I don’t think anyone going to see “Cocaine Bear” is expecting art. It’s a silly action/comedy/gore film about a drug-addicted bear and the death and mayhem it causes. Still, director Elizabeth Banks has managed to deliver something a bit more in the film. We get foul-mouthed kids, a mourning drug dealer, familial strife, corruption, romance and dismemberments. This mix shouldn’t work, and sometimes it doesn’t, but “Cocaine Bear” manages to be a very entertaining film.
The large ensemble cast is a diverse bunch, from cute kids to and an overworked single mom to hardened drug dealers. The group, split into subgroups as they go about their intertwining missions, are never far removed from the titular bear. It makes frequent, usually violent but sometimes also funny, appearances at regular enough intervals to keep the audience’s attention. A section of the film devoted to the search for one of the kids is split up enough with bear scenes to keep it from dragging the pace of the film to a crawl. A subplot involving one character’s dog is kept to a minimum, preventing unnecessary delays to the next scene of bear carnage. The film is structured in nice, compact segments that are neither too long nor too short.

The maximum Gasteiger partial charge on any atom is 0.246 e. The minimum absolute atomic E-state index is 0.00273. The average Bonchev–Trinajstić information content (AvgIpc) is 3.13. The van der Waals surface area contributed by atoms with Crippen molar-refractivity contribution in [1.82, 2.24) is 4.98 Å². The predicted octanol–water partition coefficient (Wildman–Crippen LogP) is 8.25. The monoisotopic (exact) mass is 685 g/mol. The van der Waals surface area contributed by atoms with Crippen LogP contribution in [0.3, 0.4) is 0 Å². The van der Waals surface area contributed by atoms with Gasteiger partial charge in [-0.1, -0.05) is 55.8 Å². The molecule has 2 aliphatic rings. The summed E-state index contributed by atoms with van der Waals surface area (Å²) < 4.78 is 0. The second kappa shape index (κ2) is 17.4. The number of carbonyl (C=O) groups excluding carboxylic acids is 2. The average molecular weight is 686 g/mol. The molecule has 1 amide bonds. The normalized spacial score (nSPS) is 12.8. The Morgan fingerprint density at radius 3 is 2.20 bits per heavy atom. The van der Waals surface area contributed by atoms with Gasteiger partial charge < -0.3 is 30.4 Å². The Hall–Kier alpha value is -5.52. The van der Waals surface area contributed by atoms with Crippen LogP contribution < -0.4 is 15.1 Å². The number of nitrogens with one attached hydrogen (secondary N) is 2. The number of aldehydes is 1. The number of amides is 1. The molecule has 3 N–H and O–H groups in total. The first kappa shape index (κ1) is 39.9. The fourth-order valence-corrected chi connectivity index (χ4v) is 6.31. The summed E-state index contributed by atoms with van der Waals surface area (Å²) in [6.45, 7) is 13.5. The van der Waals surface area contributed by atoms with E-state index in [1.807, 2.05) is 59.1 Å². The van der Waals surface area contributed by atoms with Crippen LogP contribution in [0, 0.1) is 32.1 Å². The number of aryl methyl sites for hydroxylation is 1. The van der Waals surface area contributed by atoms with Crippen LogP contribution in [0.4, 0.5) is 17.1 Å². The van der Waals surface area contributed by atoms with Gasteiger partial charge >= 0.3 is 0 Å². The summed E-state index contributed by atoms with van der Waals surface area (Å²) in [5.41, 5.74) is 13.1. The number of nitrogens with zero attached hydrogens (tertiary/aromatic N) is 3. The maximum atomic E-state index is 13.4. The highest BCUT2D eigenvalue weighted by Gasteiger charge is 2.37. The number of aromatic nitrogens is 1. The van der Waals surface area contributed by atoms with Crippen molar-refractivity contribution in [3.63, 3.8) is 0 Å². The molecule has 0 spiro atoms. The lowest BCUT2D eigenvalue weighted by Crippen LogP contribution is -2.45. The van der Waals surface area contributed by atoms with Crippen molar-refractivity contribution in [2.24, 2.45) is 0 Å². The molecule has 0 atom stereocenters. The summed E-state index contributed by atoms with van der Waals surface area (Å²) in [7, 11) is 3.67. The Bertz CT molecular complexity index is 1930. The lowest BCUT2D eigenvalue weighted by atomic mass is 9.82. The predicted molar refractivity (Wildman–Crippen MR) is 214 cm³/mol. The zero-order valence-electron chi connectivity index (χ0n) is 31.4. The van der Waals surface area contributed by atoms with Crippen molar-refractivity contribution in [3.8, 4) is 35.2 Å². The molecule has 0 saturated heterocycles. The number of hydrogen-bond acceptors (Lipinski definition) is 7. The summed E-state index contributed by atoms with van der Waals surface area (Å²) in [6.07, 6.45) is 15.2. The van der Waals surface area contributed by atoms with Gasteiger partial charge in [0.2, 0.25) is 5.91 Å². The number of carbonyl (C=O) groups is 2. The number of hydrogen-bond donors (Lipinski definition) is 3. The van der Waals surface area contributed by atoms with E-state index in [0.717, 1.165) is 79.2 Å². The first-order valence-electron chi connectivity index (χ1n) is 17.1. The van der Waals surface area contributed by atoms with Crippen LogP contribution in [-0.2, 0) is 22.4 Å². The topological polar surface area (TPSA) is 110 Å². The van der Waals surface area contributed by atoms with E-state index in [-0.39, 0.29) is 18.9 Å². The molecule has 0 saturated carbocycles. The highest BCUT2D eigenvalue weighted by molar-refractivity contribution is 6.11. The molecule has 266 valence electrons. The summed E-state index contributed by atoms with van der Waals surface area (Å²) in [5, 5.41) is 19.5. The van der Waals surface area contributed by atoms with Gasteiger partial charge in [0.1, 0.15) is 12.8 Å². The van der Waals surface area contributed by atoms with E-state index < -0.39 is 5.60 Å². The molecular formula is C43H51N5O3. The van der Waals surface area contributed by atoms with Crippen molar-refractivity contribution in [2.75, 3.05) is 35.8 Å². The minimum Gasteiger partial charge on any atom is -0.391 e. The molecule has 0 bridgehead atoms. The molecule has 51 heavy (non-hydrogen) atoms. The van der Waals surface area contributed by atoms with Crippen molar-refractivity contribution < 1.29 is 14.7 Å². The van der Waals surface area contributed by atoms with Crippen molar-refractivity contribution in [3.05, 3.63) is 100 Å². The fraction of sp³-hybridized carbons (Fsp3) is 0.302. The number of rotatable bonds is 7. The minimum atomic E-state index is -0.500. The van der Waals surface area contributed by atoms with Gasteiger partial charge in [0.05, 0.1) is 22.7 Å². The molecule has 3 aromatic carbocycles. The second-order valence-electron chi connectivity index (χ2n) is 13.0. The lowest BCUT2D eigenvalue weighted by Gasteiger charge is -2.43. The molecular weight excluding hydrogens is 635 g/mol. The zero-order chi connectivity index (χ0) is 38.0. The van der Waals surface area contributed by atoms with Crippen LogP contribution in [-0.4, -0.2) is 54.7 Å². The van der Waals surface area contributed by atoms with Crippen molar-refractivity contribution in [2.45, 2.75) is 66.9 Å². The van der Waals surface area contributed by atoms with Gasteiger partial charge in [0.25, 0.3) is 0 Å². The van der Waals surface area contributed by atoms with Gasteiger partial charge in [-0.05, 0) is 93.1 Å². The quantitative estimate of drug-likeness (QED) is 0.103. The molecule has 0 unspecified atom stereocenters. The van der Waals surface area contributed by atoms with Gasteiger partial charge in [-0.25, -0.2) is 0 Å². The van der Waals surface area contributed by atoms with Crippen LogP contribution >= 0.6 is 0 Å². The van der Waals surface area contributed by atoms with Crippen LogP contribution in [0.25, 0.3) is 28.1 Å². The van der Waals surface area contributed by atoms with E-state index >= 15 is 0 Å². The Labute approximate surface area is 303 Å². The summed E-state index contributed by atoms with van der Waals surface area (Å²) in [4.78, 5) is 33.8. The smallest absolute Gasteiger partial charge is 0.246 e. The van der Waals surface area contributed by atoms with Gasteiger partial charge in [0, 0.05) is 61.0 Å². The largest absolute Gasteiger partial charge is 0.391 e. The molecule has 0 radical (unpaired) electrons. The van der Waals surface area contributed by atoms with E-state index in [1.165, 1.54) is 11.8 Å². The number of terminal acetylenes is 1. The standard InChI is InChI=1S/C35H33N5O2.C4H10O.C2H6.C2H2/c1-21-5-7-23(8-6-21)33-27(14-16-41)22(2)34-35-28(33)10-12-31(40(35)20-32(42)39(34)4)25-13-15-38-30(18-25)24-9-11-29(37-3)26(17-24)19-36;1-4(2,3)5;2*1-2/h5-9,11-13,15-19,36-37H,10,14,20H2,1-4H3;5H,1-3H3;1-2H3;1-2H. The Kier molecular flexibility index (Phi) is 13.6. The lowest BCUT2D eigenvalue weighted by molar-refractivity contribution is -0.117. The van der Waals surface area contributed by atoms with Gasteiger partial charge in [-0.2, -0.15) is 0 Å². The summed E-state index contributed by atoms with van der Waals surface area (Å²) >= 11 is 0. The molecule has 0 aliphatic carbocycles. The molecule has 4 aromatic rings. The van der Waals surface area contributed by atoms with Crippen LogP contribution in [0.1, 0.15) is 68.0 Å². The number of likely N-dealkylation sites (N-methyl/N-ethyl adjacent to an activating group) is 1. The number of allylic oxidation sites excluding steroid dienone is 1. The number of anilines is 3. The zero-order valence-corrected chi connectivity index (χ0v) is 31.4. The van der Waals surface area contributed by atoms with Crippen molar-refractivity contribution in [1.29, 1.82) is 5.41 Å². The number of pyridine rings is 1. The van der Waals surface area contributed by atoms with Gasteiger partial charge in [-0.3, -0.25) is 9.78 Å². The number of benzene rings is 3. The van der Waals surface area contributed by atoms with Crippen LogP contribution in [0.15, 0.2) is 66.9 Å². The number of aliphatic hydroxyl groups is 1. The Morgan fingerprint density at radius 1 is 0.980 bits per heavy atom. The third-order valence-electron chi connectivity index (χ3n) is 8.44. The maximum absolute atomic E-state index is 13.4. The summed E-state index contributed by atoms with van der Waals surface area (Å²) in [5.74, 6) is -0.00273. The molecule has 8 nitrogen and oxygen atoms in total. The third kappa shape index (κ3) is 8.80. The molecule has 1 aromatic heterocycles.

Not everything in “Cocaine Bear” works to perfection. O’Shea Jackson, Jr.’s Daveed starts the film hard but softens over the course of the story. This doesn’t feel like an earned redemption. Working for Syd the drug kingpin feels like it should be the kind of job that could get you killed at any time, making for a personality that looks to strike the first blow and murder at the slightest provocation. Daveed, while tough, takes pity on several characters he should kill without a second thought.
Ray Liotta’s Syd also doesn’t feel like a fully thought-out character. He enlists his son, Ehrenreich’s Eddie, to go with Daveed to gather the drugs, despite Eddie leaving the family business after his wife dies. Syd should also be willing to eliminate even his own son if he’s not going to follow orders. For a film filled with violent deaths at the hands, or paws, of a bear, the humans don’t live up to their character’s reputations. While Syd does kill one person, it’s from a distance and does more to move the story forward than it makes sense for the character. These are minor quibbles, but the movie could have risen even further above its exploitative roots with more attention paid to the characters.